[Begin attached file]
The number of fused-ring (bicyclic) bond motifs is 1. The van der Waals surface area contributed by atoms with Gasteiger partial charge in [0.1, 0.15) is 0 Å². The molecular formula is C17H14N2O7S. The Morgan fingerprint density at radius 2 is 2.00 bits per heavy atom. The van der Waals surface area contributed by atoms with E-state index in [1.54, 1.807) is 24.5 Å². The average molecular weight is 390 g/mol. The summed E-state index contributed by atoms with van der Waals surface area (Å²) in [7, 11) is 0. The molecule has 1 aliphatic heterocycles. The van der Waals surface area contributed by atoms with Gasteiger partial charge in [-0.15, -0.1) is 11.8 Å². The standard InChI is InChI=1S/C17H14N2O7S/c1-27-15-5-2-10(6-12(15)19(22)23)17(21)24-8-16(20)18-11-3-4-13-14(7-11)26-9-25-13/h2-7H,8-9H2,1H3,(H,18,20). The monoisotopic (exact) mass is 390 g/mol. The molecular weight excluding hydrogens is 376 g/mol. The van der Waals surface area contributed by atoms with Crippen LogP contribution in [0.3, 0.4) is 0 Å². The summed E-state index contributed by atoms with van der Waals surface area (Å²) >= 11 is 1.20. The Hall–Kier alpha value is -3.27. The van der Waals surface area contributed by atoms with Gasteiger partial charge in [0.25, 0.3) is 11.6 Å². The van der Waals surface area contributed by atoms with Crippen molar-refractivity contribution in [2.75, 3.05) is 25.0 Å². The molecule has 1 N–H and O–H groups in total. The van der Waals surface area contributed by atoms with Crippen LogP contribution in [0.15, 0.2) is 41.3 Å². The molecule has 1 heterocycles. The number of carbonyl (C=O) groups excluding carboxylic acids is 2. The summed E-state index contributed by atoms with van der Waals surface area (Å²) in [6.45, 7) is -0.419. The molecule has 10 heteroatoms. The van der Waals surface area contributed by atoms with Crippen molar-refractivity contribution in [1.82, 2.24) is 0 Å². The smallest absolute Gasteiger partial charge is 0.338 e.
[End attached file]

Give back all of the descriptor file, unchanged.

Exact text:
The number of fused-ring (bicyclic) bond motifs is 1. The van der Waals surface area contributed by atoms with Gasteiger partial charge in [0.1, 0.15) is 0 Å². The molecular formula is C17H14N2O7S. The Morgan fingerprint density at radius 2 is 2.00 bits per heavy atom. The van der Waals surface area contributed by atoms with E-state index in [1.54, 1.807) is 24.5 Å². The average molecular weight is 390 g/mol. The summed E-state index contributed by atoms with van der Waals surface area (Å²) in [7, 11) is 0. The molecule has 1 aliphatic heterocycles. The van der Waals surface area contributed by atoms with Gasteiger partial charge in [-0.15, -0.1) is 11.8 Å². The standard InChI is InChI=1S/C17H14N2O7S/c1-27-15-5-2-10(6-12(15)19(22)23)17(21)24-8-16(20)18-11-3-4-13-14(7-11)26-9-25-13/h2-7H,8-9H2,1H3,(H,18,20). The monoisotopic (exact) mass is 390 g/mol. The molecular weight excluding hydrogens is 376 g/mol. The van der Waals surface area contributed by atoms with Crippen LogP contribution in [0.3, 0.4) is 0 Å². The summed E-state index contributed by atoms with van der Waals surface area (Å²) >= 11 is 1.20. The Hall–Kier alpha value is -3.27. The van der Waals surface area contributed by atoms with Gasteiger partial charge in [0.25, 0.3) is 11.6 Å². The van der Waals surface area contributed by atoms with Crippen molar-refractivity contribution in [2.75, 3.05) is 25.0 Å². The molecule has 1 N–H and O–H groups in total. The van der Waals surface area contributed by atoms with Crippen LogP contribution in [0.15, 0.2) is 41.3 Å². The molecule has 1 heterocycles. The number of carbonyl (C=O) groups excluding carboxylic acids is 2. The summed E-state index contributed by atoms with van der Waals surface area (Å²) in [6.45, 7) is -0.419. The molecule has 10 heteroatoms. The van der Waals surface area contributed by atoms with Crippen molar-refractivity contribution in [1.82, 2.24) is 0 Å². The smallest absolute Gasteiger partial charge is 0.338 e.